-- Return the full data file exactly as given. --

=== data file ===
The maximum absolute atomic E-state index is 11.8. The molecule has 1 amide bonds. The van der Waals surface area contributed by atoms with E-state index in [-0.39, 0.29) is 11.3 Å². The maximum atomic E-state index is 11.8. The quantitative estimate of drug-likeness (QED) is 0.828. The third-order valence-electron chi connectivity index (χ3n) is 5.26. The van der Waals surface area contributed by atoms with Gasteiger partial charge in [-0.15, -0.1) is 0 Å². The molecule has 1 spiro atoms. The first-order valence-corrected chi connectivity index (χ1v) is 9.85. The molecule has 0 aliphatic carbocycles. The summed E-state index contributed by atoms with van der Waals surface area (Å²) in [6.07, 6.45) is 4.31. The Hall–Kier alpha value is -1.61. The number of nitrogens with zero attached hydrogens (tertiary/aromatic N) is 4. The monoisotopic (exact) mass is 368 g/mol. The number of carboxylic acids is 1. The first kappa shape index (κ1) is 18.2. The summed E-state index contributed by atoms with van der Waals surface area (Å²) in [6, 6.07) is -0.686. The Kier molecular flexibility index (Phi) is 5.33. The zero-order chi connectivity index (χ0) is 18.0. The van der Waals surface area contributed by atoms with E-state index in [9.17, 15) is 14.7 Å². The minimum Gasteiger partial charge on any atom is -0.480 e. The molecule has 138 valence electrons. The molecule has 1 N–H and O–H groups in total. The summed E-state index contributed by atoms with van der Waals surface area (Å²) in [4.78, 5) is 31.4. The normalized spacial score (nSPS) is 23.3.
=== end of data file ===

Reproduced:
The maximum absolute atomic E-state index is 11.8. The molecule has 1 amide bonds. The van der Waals surface area contributed by atoms with E-state index in [-0.39, 0.29) is 11.3 Å². The maximum atomic E-state index is 11.8. The quantitative estimate of drug-likeness (QED) is 0.828. The third-order valence-electron chi connectivity index (χ3n) is 5.26. The van der Waals surface area contributed by atoms with Gasteiger partial charge in [-0.15, -0.1) is 0 Å². The molecule has 1 spiro atoms. The first-order valence-corrected chi connectivity index (χ1v) is 9.85. The molecule has 0 aliphatic carbocycles. The summed E-state index contributed by atoms with van der Waals surface area (Å²) in [6.07, 6.45) is 4.31. The Hall–Kier alpha value is -1.61. The number of nitrogens with zero attached hydrogens (tertiary/aromatic N) is 4. The monoisotopic (exact) mass is 368 g/mol. The number of carboxylic acids is 1. The first kappa shape index (κ1) is 18.2. The summed E-state index contributed by atoms with van der Waals surface area (Å²) in [6, 6.07) is -0.686. The Kier molecular flexibility index (Phi) is 5.33. The zero-order chi connectivity index (χ0) is 18.0. The van der Waals surface area contributed by atoms with E-state index in [9.17, 15) is 14.7 Å². The minimum Gasteiger partial charge on any atom is -0.480 e. The molecule has 138 valence electrons. The molecule has 1 N–H and O–H groups in total. The summed E-state index contributed by atoms with van der Waals surface area (Å²) in [4.78, 5) is 31.4. The normalized spacial score (nSPS) is 23.3.